Strategically Green - Maximizing Value on a Blighted Property through Solar Development

Spring 2012

Commercial real estate developers are constantly challenged to maximize the value of their property assets with a highest-and-best use. However, this objective can be particularly challenging with blighted sites; including those that may be contaminated or have other types of commercial development constraints (e.g., access, frontage, setbacks, etc.).

One approach gaining momentum in many regions across the country is to repurpose all or portions of underutilized properties for the development of renewable energy generation projects, such as ground-mounted solar photovoltaic (PV) arrays.

This type of land-use strategy can quickly create new revenue streams and/or convert financial liabilities into income-generating assets. Additional benefits include:

  • Potential marketing advantage and product differentiation when leasing commercial space;
  • Long-term energy security and price stability;
  • A clean energy alternative to more traditional electricity generation; and
  • Support for organizational sustainability programs and initiatives.

What’s the Opportunity?

Given the typical land and transmission constraints of available properties, a majority of solar redevelopment opportunities range from 1 megawatt (MW) to 10 MW in size. As a general rule of thumb, five acres of suitable land are required to install 1 MW of solar PV panels. Depending on the sun’s intensity in your part of the country, a 1 MW project can generate anywhere from 1,000,000 to 1,500,000 kilowatt hours of electricity per year (kWh/yr), enough electricity to power approximately 100 average American homes. While the capital cost to install a 1 MW solar project can be upwards of $4 million, these costs can be driven down significantly with local and federal incentives resulting in a favorable payback period, or covered entirely by a third-party developer (see below).

Solar PV projects can be developed as a primary site use or as an accessory use to an occupied site. Systems on the available land of an occupied property are frequently “behind-the-meter” projects that provide electricity directly to facility operations. These projects can reduce or eliminate the operational costs of electricity for a business. If a property has limited development potential (such as a brownfield, landfill or other vacant commercial or industrial parcel), the best primary use of the property may be a solar energy generation system. These sites may be well-suited for a ground-mounted solar array that generates electricity that can often be sold back to the electrical grid through “net metering” (where your meter effectively spins backwards).


Solar development projects can transform contaminated and other low-value (low-cost) properties, providing an economically viable reuse option for sites with potentially significant cleanup costs or restrictions on more traditional use. Solar panels can be installed without penetrating the ground, thereby eliminating the cost and health risk exposure normally associated with redeveloping a contaminated property. In addition, many of these sites already offer existing infrastructure (transmission lines and roadways), appropriate zoning for a solar project and proximity to population centers with a demand for energy. Brownfields sites also typically receive public support for redevelopment, which may include less stringent clean-up criteria and streamlined permitting.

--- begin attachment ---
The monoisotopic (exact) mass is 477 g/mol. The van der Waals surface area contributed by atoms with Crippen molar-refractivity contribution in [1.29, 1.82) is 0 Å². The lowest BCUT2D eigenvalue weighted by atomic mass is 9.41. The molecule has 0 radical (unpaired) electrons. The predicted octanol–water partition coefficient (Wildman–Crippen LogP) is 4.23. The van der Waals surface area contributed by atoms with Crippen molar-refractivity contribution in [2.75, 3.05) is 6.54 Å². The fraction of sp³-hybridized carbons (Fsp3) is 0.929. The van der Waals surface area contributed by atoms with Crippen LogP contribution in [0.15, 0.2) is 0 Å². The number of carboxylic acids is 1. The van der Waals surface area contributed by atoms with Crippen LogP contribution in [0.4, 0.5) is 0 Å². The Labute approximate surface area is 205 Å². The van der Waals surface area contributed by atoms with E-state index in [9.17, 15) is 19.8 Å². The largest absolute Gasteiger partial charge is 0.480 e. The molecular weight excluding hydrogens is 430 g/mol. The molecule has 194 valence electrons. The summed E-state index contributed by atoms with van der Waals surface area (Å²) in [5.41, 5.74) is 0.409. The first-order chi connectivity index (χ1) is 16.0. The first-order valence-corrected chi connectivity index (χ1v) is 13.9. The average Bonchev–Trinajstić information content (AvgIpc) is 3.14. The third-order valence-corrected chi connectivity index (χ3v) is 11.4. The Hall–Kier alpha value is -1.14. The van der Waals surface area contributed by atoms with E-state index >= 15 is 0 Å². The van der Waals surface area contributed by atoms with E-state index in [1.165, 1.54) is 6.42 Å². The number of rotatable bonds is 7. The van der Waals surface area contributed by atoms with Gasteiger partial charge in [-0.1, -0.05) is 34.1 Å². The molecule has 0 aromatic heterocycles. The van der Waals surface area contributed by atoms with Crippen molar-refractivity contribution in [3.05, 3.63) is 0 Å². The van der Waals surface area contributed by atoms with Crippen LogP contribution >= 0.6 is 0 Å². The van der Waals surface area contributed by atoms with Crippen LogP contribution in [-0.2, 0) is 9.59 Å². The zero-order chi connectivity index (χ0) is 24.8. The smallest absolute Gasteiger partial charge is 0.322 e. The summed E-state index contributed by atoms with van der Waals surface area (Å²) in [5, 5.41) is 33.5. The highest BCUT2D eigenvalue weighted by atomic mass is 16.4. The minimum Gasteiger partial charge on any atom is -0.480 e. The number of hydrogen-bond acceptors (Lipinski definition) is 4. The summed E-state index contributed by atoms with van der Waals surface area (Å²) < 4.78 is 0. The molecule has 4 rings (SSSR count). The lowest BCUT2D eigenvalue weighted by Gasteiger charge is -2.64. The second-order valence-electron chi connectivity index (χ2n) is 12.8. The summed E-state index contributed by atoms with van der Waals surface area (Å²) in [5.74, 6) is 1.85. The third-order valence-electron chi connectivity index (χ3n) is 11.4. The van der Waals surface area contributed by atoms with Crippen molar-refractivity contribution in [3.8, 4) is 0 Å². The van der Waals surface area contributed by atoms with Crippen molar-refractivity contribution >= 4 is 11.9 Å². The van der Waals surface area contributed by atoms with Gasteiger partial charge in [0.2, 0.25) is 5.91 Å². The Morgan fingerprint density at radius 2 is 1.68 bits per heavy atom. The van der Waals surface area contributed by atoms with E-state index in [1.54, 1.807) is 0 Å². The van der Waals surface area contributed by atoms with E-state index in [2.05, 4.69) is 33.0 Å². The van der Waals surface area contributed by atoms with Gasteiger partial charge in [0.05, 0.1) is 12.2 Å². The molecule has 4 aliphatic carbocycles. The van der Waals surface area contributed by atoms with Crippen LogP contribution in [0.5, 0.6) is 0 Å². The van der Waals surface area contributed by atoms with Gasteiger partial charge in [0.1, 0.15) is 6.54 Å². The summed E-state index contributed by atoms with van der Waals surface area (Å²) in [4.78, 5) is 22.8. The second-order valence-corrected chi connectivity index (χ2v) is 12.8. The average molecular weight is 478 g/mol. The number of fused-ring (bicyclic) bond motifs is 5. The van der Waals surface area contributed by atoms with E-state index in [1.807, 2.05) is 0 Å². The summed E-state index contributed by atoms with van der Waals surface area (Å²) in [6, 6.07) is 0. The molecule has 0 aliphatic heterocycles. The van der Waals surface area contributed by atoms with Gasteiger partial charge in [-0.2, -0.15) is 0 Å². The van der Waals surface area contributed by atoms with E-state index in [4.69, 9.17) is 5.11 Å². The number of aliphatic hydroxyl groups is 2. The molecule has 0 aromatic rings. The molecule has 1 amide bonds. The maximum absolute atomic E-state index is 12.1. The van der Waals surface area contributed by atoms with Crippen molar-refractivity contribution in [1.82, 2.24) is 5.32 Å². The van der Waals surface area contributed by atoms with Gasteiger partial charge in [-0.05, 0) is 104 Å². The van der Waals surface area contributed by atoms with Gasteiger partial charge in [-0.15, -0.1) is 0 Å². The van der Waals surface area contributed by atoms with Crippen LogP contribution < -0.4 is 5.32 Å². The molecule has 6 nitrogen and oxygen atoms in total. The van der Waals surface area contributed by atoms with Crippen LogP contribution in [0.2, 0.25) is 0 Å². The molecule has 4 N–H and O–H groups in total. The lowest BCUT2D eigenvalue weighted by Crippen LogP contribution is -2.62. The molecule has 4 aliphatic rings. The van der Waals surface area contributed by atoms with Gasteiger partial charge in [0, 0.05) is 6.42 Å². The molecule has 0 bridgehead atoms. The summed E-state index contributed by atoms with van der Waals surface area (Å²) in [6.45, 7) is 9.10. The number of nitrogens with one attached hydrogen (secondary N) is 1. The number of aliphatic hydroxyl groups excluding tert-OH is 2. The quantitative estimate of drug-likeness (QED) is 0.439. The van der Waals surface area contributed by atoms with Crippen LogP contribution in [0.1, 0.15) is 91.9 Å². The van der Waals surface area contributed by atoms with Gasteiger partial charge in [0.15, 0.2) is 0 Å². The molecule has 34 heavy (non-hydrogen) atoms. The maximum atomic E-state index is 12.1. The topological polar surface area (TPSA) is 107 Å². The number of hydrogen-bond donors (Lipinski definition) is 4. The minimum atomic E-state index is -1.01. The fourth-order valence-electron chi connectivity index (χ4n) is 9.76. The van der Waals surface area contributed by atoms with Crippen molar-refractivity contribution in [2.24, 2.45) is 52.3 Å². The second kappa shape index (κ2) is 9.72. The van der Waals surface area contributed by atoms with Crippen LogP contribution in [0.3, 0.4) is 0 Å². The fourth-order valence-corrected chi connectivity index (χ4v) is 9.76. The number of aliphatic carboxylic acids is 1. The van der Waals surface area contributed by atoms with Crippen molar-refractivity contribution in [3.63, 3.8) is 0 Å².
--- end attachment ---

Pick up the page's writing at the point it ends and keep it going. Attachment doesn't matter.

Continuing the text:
Traditional tax benefits for solar PV installations include a 30 percent investment tax credit (ITC) and accelerated depreciation of the assets. In addition, brownfields sites cannot only leverage these benefits, but also provide access to additional financial incentives including brownfields tax credits, new market tax credits and green bonds.

Third-Party Developer Model

For commercial entities that cannot leverage the tax benefits or do not want to develop and manage a solar asset, a popular alternative is to engage a third-party that will finance, install, operate and maintain the system. Often in this scenario, land is leased to a third-party and electricity is bought back at fixed rates through a power purchase agreement (PPA). This model allows for solar to be deployed at the host site without the typical upfront capital investment; allowing the owner to simply reap the rewards of a long-term lease (and discounted power).

The third-party solar development model can also be used as an interim use of a property during less favorable CRE market conditions, allowing the site to generate revenues through a land lease or power sales over time while the owner prepares for a future site use to meet anticipated market conditions.

A “buy out” provision can be structured into this model, providing an option for the host to buy the solar installation from the developer at a pre-determined price. A third-party developer typically leverages incentives and structures their payback in the first seven to 10 years. However, design life of a solar PV array is 20-25 years; therefore, a buy-out provision at a fraction of the original capital cost can be a win-win scenario.

If considering a solar energy generation solution to achieve the maximum value from a blighted property, a qualified renewable energy consultant may quickly and inexpensively assess the development potential of your property with a preliminary desktop study.